22 Figure 1.6. Trajectories for two pointsâfront, right bumper corner and hood cornerâfor a pickup truck traversing a 4H:1V slope (22). Cost-Effectiveness Methodology Due to limited funds, highway engineers are continually faced with the difficult problem of determining when, where, and to what extent safety improvements should be provided on the roadside. Under the proposed project, the problem to be addressed is what treatments of roadside ditches are cost effective for a given roadway classification, average daily traffic (AADT), alignment, roadside geometry, and more. In recent years, cost-effectiveness, or BCA procedures, has become widely accepted as a reasonable approach for evaluating alternatives for such situations. Basically, the benefit/cost (B/C) methodology compares the benefits derived from a safety improvement, such as extending the recovery-area distance, to the direct highway agency costs incurred as a result of the improvement. Benefits are measured in terms of reductions in accident costs due to a reduction in the frequency or severity of predicted accidents. Direct costs are those associated with the initial cost, maintenance, and accident repair costs of a safety improvement. A ratio between the benefits and costs of an improvement (B/C ratio) is used to determine if the improvement is cost beneficial, as shown in the following equation: BC2-1 = (SC1 â SC2)/(DC2 â DC1) (1.2) where, BC2-1 = benefit-cost ratio of Alternative 1 compared with Alternative 2, SC1 = annualized societal cost of Alternative 1,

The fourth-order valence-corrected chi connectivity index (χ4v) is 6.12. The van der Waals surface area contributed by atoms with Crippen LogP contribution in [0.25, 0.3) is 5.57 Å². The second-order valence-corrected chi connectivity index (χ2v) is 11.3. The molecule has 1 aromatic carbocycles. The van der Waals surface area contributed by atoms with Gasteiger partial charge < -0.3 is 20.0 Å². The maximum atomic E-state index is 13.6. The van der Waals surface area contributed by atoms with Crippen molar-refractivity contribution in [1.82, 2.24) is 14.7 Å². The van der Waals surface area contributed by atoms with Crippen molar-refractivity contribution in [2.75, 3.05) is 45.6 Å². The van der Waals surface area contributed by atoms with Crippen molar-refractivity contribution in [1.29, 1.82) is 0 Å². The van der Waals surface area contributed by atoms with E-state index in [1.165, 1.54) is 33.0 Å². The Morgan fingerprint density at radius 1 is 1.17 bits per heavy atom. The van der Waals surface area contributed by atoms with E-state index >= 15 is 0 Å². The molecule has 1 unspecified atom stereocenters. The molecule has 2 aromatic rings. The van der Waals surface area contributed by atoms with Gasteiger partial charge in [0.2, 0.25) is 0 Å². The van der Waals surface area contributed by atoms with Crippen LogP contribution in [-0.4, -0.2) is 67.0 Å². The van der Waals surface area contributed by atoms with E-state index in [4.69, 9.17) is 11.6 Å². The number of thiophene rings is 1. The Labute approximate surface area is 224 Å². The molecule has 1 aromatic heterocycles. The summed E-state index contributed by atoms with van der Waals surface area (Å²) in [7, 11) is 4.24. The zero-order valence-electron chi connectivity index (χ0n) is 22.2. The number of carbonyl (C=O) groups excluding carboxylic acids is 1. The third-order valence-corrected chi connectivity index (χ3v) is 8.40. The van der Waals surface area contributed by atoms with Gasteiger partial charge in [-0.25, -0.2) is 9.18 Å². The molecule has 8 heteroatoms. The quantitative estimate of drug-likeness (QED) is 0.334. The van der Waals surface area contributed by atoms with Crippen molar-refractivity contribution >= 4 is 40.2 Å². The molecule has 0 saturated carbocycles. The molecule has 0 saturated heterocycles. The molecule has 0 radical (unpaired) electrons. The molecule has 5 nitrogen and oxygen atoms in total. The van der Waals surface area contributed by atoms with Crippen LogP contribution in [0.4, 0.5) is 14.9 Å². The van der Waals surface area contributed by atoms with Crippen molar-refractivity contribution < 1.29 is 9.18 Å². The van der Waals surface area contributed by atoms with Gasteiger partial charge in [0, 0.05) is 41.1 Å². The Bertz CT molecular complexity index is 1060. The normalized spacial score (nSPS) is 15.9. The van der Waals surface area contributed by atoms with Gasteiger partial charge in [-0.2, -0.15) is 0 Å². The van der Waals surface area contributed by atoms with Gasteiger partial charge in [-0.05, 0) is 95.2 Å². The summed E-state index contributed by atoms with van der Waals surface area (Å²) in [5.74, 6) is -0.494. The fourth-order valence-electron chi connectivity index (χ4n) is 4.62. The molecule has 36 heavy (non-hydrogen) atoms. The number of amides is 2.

23 DC1 = annualized direct cost of Alternative 1, SC2 = annualized societal cost of Alternative 2, and DC2 = annualized direct cost of Alternative 2. Note that Alternative 2 is normally considered an improvement (i.e., provides a greater level of safety, relative to Alternative 1). When the B/C ratio for a safety improvement is less than 1.0, the improvement should not normally be implemented. When the B/C ratio is greater than 1.0, the improvement is cost effective and its implementation should be considered. However, given the uncertainty of future conditions, user agencies often make implementation decisions based on a B/C ratio of 2 to 4. In one study for the Minnesota Department of Transportation (20), the benefits of rounding the hinge at the intersection of the shoulder and sideslope were evaluated. The HVOSM computer simulation program was used to determine occupant risk parameters for encroachments on unrounded and rounded sideslopes that, in turn, were used to estimate an SI for input into the BCA program. Occupant risk was measured in terms of vehicular accelerations and vehicular stability as determined by roll angle. The BCA evaluated unrounded and three degrees of rounded treatments for sideslopes of 6:1, 4:1, and 3:1. Results of the BCA were used to develop recommended slope rounding guidelines for freeways and rural arterial roadways as a function of sideslope and AADT. In a study sponsored by TxDOT, TTI researchers used the B/C approach to determine an appropriate and cost-beneficial clear-zone width requirement for suburban, high-speed, arterial highways with curb-and-gutter cross-sections for upgrading and/or reconstruction situations (16). The study focused on situations in which growth in traffic volume and frequency of turning movements necessitates the widening of an existing two-lane highway to four or more lanes. For purposes of the study, a baseline clear-zone width was defined as the clear-zone width that would be available after a roadway is widened, assuming no additional ROW is acquired. The question that was addressed was âunder what conditions is it cost beneficial to provide additional clear zone through the purchase of additional ROW?â Typical site conditions for this class of roadway were defined based on field data obtained from a selected sample of highway sections. Three levels of roadside hazard rating were defined in terms of utility poles and stress to represent varying roadside conditions, from a relatively clear roadside (low rating) to a roadside cluttered with hazards (high rating). The direct costs associated with increasing the clear-zone width included ROW purchase cost, clearing cost, and the cost to relocate existing utility poles. Benefits were measured in terms of reductions in accident or societal costs from decreases in the frequency or severity of accidents. An incremental BCA was used to determine incremental B/C ratios for various combinations of baseline clear-zone width, traffic volume (AADT), roadside hazard rating, and unit ROW acquisition cost. The results were tabulated in a series of tables to identify AADT ranges for which different clear-zone widths become cost beneficial. Based on these results, the following general observations were made: It is not cost beneficial to purchase 5 ft (1.5 m) or less of additional ROW. For unit ROW acquisition costs greater than $4/ft2 ($43.1/m2), it is not cost beneficial to provide additional clear-zone width by the purchase of additional ROW.